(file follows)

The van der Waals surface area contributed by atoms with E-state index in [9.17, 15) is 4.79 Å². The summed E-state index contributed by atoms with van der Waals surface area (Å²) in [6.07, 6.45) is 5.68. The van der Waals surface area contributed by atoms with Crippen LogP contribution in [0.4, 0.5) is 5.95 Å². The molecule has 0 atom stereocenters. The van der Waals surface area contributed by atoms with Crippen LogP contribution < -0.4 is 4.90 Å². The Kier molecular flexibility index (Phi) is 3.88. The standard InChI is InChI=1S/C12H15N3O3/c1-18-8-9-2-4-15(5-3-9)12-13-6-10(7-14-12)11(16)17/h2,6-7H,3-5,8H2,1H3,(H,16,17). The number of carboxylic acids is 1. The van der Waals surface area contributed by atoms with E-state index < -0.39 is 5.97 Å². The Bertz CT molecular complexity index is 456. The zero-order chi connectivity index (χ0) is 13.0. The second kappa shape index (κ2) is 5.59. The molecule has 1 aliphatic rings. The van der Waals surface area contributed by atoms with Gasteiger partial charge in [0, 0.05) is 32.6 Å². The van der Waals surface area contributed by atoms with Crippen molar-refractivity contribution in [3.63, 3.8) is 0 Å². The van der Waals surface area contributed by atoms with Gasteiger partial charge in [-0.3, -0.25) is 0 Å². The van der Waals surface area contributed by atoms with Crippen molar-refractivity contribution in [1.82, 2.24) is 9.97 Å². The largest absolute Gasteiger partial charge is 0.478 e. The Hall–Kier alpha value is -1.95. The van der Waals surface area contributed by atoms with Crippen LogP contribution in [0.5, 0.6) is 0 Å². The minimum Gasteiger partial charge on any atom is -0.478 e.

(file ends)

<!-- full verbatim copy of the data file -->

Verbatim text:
The van der Waals surface area contributed by atoms with E-state index in [9.17, 15) is 4.79 Å². The summed E-state index contributed by atoms with van der Waals surface area (Å²) in [6.07, 6.45) is 5.68. The van der Waals surface area contributed by atoms with Crippen LogP contribution in [0.4, 0.5) is 5.95 Å². The molecule has 0 atom stereocenters. The van der Waals surface area contributed by atoms with Crippen LogP contribution < -0.4 is 4.90 Å². The Kier molecular flexibility index (Phi) is 3.88. The standard InChI is InChI=1S/C12H15N3O3/c1-18-8-9-2-4-15(5-3-9)12-13-6-10(7-14-12)11(16)17/h2,6-7H,3-5,8H2,1H3,(H,16,17). The number of carboxylic acids is 1. The van der Waals surface area contributed by atoms with E-state index < -0.39 is 5.97 Å². The Bertz CT molecular complexity index is 456. The zero-order chi connectivity index (χ0) is 13.0. The second kappa shape index (κ2) is 5.59. The molecule has 1 aliphatic rings. The van der Waals surface area contributed by atoms with Gasteiger partial charge in [0, 0.05) is 32.6 Å². The van der Waals surface area contributed by atoms with Crippen molar-refractivity contribution in [3.63, 3.8) is 0 Å². The van der Waals surface area contributed by atoms with Gasteiger partial charge in [-0.3, -0.25) is 0 Å². The van der Waals surface area contributed by atoms with Crippen molar-refractivity contribution in [1.82, 2.24) is 9.97 Å². The largest absolute Gasteiger partial charge is 0.478 e. The Hall–Kier alpha value is -1.95. The van der Waals surface area contributed by atoms with Crippen LogP contribution in [0.5, 0.6) is 0 Å². The minimum Gasteiger partial charge on any atom is -0.478 e.